In many ways, Alex Scott was a regular kid. Her favorite food was French fries; her favorite color, blue. She hoped to be a fashion designer one day. But in other ways—perhaps most ways—Alex was different. In 1997, just before her first birthday, Alex was diagnosed with neuroblastoma, an aggressive form of childhood cancer. A tumor was removed from her abdomen and back, and doctors told her parents, Liz and Jay, that if she beat the cancer she would not likely walk again. Two weeks later Alex moved her leg—one of the many early clues about her determination and capabilities.
When Alex was four, after receiving a stem cell transplant, she came up with a plan that would change how she and her family coped with cancer: “When I get out of the hospital I want to have a lemonade stand,” she said. Alex set up a table in her front yard, and like thousands of other junior entrepreneurs around the country, started selling paper cups of lemonade to neighbors and passersby. Her hand-printed sign advertised, along with the price of the lemonade, that all proceeds would go to childhood cancer research. Alex was determined and successful; her first stand earned $2,000.
By selling lemonade every year in her front yard she helped raise $1 million and built awareness for her cause. Alex passed away in 2004 at the age of eight, but her hope to cure childhood cancer through selling lemonade only grew. In 2005, her parents formed a nonprofit foundation, Alex’s Lemonade Stand Foundation, to raise money to eradicate children’s cancer. ALSF was successful in raising over $30 million for cancer research because it focused on honoring Alex’s wish to raise money to fight childhood cancer, grabbed attention by tapping into a deep-rooted American tradition—selling lemonade, engaged the public by telling a compelling story about Alex and her original goal, and made it simple for others to take action.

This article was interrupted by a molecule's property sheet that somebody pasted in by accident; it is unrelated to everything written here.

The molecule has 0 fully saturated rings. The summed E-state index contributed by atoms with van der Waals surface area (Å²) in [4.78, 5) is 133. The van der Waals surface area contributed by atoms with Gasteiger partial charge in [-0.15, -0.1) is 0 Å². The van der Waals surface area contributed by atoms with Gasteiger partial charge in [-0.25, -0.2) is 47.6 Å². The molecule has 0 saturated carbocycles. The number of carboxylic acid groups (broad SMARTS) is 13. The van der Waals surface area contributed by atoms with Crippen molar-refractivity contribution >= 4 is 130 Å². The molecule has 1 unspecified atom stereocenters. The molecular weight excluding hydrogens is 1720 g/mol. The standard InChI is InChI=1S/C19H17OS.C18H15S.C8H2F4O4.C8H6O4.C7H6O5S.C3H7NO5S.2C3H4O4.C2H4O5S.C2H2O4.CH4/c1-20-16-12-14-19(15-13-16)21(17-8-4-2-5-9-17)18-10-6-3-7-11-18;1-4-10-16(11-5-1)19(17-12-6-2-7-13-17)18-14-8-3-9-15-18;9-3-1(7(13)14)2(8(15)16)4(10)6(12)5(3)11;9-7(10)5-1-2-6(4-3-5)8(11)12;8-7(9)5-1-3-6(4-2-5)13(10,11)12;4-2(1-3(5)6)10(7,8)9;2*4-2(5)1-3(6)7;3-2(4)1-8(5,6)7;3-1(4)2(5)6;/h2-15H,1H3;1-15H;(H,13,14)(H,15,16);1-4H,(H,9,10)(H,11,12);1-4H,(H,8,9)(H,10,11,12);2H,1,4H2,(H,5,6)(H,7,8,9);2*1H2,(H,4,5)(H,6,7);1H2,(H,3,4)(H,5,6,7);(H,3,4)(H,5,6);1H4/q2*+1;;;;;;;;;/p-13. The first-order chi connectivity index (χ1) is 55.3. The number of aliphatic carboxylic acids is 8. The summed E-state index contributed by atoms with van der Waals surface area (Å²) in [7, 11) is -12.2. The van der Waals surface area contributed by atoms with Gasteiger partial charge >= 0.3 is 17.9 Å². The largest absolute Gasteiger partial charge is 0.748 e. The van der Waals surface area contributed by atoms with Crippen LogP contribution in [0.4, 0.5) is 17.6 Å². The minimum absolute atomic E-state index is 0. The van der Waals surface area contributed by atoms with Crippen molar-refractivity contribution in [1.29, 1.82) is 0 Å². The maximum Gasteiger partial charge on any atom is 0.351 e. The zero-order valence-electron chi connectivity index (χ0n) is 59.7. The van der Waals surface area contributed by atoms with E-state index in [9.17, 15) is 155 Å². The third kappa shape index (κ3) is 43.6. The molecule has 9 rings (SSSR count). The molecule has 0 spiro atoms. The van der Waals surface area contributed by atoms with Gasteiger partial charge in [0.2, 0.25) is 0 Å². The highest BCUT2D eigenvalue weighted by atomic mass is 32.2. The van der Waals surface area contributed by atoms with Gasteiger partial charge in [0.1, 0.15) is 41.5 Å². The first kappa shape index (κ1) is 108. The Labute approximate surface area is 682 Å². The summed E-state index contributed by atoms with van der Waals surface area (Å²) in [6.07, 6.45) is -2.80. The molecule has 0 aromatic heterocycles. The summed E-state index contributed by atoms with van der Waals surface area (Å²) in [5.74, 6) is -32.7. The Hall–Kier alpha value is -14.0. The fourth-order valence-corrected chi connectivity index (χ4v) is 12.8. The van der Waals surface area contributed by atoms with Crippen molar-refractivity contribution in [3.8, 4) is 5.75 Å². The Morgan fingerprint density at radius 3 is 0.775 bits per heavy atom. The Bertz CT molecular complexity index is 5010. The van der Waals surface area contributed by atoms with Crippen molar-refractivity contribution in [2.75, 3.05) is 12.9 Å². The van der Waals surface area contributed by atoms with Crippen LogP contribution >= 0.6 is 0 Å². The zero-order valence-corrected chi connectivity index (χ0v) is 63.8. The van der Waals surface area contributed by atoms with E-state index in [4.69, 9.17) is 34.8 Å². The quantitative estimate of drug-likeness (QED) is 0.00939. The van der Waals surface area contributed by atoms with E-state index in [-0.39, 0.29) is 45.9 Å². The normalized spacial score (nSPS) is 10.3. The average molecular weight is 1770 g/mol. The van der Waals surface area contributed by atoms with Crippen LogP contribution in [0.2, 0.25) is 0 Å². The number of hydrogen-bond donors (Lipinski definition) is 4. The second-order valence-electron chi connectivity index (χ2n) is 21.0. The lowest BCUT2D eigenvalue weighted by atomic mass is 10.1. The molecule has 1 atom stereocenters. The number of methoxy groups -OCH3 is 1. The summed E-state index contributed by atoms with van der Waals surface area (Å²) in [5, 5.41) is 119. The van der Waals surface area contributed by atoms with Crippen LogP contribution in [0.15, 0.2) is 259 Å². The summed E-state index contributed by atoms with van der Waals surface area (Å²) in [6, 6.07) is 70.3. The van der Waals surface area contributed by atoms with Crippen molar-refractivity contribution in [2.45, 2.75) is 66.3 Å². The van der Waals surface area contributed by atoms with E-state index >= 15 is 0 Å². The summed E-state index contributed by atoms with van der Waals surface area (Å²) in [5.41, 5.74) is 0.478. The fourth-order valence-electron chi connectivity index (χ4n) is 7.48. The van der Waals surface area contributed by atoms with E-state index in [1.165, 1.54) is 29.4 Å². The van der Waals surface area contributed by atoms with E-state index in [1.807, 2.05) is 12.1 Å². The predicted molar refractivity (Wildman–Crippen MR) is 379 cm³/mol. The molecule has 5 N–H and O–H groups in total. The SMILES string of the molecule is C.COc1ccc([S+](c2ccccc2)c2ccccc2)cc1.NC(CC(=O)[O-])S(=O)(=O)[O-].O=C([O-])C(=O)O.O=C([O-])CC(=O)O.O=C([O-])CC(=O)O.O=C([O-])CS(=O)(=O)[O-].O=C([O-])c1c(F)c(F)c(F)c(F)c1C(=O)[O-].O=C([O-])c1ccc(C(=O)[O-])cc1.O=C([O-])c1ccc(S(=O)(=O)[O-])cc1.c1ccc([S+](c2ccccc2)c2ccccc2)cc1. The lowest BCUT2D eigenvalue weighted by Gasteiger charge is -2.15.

Read the Stanford Graduate School of Business case study: Alex’s Lemonade Stand Foundation: Eradicating Cancer, One Cup at a Time.